When Your Vagina’s in a Phunk

by Lauren Streicher, MD

Any woman who has ever watched a celebrity flip her shiny hair in a TV commercial knows how vitally important it is to use a pH-balanced shampoo. No one knows why, (I certainly don’t) and I would refer you to your hairdresser for more information. When it comes to the importance of vaginal pH, however, I’m an expert.

PH refers to the vagina’s acidity level. A vaginal pH of 3.5 - 4.5 indicates that there is a perfect amount of good bacteria (lactobacilli), and no overgrowth of the bad bacteria that can cause odor, irritation and sometimes infection.

At its extreme, the result of too much bad bacteria is bacterial vaginosis (BV). BV, not yeast, is the most common cause of abnormal vaginal discharge, accounting for 40 to 50% of cases. But it’s not just about an irritating discharge. Women with BV are at risk for many more serious medical conditions including preterm delivery, post-hysterectomy infection, and an increased tendency to acquire STD’s such as gonorrhea and chlamydia. They also have an increased risk of pelvic inflammatory disease and subsequent infertility.

In addition to being uncomfortable and dangerous, BV can be really expensive. Ask any woman who has gone to the drugstore and invested $50 in anti-yeast medication only to find that the irritation, odor and discharge are still there. By the time she sees her doctor, gets a test for BV, and pays for her prescription, one episode of BV can cost hundreds of dollars. As if that weren’t enough, it comes back 30% of the time.

So, what makes pH rise higher than 4.5? There are a surprising number of triggers that can upset the vaginal ecosystem:

  • Menstruation: Blood has a pH of 7.4, so during your period, vaginal pH becomes elevated.
  • Tampons: Since they retain the fluids that cause pH to increase, tampons can contribute to the problem, especially if you “forget” a tampon and leave it in too long.  
    • Intercourse: The pH of semen is 7.1 to 8.
    • Douching and cleansers: Any vaginal infusion of water or other fluids can affect vaginal pH. The pH of water is 7, and fragrances and perfumes can also irritate the vagina.
    • Menopause or pregnancy: These are times where hormones fluctuate, which is associated with elevated pH.

    Many women who suffer from recurrent BV infections find that their period or intercourse is the event that sets them in motion time after time. Some women ask how something as natural and normal as menstruation or intercourse can cause a problem since women are intended to have periods and sex? The answer is, while most women’s bodies can tolerate this period of pH elevation, in some women, even a slight imbalance can tip the scales, causing a funny odor or a much more serious problem.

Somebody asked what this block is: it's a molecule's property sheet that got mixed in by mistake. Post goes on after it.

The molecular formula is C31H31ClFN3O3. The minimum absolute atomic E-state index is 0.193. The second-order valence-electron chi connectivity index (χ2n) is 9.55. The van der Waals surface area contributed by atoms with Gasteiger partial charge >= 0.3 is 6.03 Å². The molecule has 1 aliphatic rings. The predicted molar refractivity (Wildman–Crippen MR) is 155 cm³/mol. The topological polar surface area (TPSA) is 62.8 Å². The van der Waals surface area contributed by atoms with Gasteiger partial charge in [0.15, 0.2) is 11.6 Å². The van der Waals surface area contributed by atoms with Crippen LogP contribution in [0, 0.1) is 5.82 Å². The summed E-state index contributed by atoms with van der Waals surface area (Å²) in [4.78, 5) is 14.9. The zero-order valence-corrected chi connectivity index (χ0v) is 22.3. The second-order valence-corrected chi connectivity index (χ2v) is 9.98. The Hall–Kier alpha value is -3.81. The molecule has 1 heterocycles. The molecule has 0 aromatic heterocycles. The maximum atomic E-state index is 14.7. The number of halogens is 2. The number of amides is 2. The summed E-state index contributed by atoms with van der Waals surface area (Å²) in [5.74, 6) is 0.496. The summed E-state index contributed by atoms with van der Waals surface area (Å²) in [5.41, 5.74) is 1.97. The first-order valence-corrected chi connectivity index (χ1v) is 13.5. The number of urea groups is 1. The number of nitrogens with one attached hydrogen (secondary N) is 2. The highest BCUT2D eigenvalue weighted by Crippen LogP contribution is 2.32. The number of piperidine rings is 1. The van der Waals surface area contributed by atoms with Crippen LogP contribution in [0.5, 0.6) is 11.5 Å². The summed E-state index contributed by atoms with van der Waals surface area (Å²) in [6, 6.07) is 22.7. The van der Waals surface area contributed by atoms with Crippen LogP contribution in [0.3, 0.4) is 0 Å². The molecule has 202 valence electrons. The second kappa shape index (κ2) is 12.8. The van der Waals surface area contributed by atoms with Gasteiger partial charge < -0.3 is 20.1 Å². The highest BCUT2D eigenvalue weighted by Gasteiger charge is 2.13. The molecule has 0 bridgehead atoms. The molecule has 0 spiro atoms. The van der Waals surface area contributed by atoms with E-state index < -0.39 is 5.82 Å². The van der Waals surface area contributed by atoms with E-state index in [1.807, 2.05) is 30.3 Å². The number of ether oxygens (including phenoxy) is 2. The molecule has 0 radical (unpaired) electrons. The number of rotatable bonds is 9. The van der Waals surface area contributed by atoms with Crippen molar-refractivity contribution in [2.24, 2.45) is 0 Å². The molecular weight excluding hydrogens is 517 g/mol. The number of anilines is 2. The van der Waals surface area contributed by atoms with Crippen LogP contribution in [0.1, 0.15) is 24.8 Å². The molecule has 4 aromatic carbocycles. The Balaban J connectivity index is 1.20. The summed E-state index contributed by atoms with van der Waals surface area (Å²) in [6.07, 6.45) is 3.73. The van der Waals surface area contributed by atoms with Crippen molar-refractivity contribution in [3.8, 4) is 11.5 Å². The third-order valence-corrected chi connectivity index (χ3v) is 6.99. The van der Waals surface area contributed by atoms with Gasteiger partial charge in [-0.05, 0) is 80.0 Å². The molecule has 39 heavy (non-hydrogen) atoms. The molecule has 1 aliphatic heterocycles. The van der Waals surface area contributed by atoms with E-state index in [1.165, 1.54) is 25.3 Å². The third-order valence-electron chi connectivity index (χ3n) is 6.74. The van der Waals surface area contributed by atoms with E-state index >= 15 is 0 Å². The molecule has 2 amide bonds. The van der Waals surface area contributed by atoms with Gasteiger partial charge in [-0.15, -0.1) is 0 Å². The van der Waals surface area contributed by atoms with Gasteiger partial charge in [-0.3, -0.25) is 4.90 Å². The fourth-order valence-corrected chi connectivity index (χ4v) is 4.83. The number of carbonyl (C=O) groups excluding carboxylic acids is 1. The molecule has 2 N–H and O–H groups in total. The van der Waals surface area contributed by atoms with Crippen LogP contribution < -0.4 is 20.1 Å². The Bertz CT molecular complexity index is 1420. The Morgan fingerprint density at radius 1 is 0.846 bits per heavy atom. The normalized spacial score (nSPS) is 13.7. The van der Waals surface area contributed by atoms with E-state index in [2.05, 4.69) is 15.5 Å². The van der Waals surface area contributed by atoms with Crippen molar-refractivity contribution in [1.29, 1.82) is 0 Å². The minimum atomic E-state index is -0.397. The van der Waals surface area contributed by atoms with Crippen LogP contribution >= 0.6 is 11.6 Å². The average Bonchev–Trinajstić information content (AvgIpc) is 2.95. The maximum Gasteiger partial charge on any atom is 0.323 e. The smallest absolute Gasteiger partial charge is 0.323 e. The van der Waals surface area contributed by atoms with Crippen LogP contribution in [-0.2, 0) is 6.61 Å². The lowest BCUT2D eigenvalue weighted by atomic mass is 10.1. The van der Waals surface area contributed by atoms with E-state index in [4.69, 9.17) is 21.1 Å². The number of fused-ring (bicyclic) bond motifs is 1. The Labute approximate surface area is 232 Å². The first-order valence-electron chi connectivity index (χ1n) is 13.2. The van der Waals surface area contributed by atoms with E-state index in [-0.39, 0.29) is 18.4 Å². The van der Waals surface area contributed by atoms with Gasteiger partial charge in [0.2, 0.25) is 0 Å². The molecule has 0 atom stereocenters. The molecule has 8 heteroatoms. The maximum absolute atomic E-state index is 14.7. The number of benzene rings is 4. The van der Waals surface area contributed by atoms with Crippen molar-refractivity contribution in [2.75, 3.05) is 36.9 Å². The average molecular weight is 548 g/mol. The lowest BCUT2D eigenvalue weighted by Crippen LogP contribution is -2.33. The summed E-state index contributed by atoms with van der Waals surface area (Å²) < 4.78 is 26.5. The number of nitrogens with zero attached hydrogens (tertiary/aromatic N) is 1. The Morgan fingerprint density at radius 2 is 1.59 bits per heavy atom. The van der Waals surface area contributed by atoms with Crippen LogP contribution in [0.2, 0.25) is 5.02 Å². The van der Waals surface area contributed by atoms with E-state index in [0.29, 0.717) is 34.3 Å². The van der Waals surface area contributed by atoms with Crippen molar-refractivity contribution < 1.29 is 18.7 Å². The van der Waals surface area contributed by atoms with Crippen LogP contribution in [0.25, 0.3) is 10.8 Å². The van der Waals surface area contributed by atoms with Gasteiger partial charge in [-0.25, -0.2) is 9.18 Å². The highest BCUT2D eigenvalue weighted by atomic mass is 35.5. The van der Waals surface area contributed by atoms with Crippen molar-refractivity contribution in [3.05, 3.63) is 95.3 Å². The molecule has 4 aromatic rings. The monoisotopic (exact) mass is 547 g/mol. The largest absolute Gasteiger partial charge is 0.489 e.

How can you keep things in balance? I am not going to suggest that you stop having sex or using tampons! I consider tampons to be one of the top 10 inventions of the 20th century, right up there with sliced bread. Theproduct that can restore and/or maintain normal pHwhen things are "off" is RePhresh™ an an over-the-counter vaginal gel. Any persistent odor, dischargeor irritation however does require a trip to the gyne.

    Next time you are shopping for a new shampoo, don’t forget that your hair is not the only thing that needs to be pH-balanced, especially if you visit your gynecologist more often than your hairdresser.  

    Posted on doctoroz.com4/03/2012 |

    Gyno Myth: Yogurt on a Tampon for Yeast Infections

    by Lauren Streicher, MD


    I’m a big fan of yogurt and eat Greek yogurt with blueberries, sliced almonds and a dash of honey almost every day for breakfast. But yogurt on a tampon to prevent or cure a yeast infection? This comes up time and again in women’s magazines, on the Web and on TV. Hate to say it, but no! Never! Don’t do it!

    Yes, lactobacilli are good for your vagina, but the strain of lactobacilli in yogurt is not the same strain of lactobacilli that populates a healthy vagina. Multiple studies have shown that putting yogurt in the vagina does not work. (Some studies have even shown that there are yogurts that claim to contain lactobacilli and may not have them at all.) For those women who say, “It worked for me!” guess what? Self diagnosis of a vaginal yeast infection is more often incorrect than correct. One study even showed that women were correct in their self-diagnosis of yeast infection only 34% of the time and 15% of the time; there was no infection at all (no doubt, these are often the situations in which believers have found yogurt on a tampon to work). Also keep in mind that the most likely culprit of an abnormal discharge is bacterial vaginosis, a common but lesser known kind of infection with similar symptoms to a yeast infection that has nothing to do with yeast.

    So if you have that awful, itchy feeling, a cottage cheese discharge and you are fairly certain a yeast infection is the cause, by all means try one of the over the counter antifungal medications intended to treat yeast infections. If you want to keep the right balance of lactobacilli in your vagina, try an oral probiotic such as Pro-B that has the correct strains of lactobacilli that might help prevent a yeast infection, but won’t do anything to cure it once it’s there. But with bacterial vaginosis and other infections or issues that may be stirring up trouble, you just may have to bite the bullet and make a trip to the gynecologist to see what’s up down there because soaking a tampon in yogurt and putting it in your vagina is nothing more than a waste of a perfectly good yogurt.

    7Originally published2014 doctoroz.com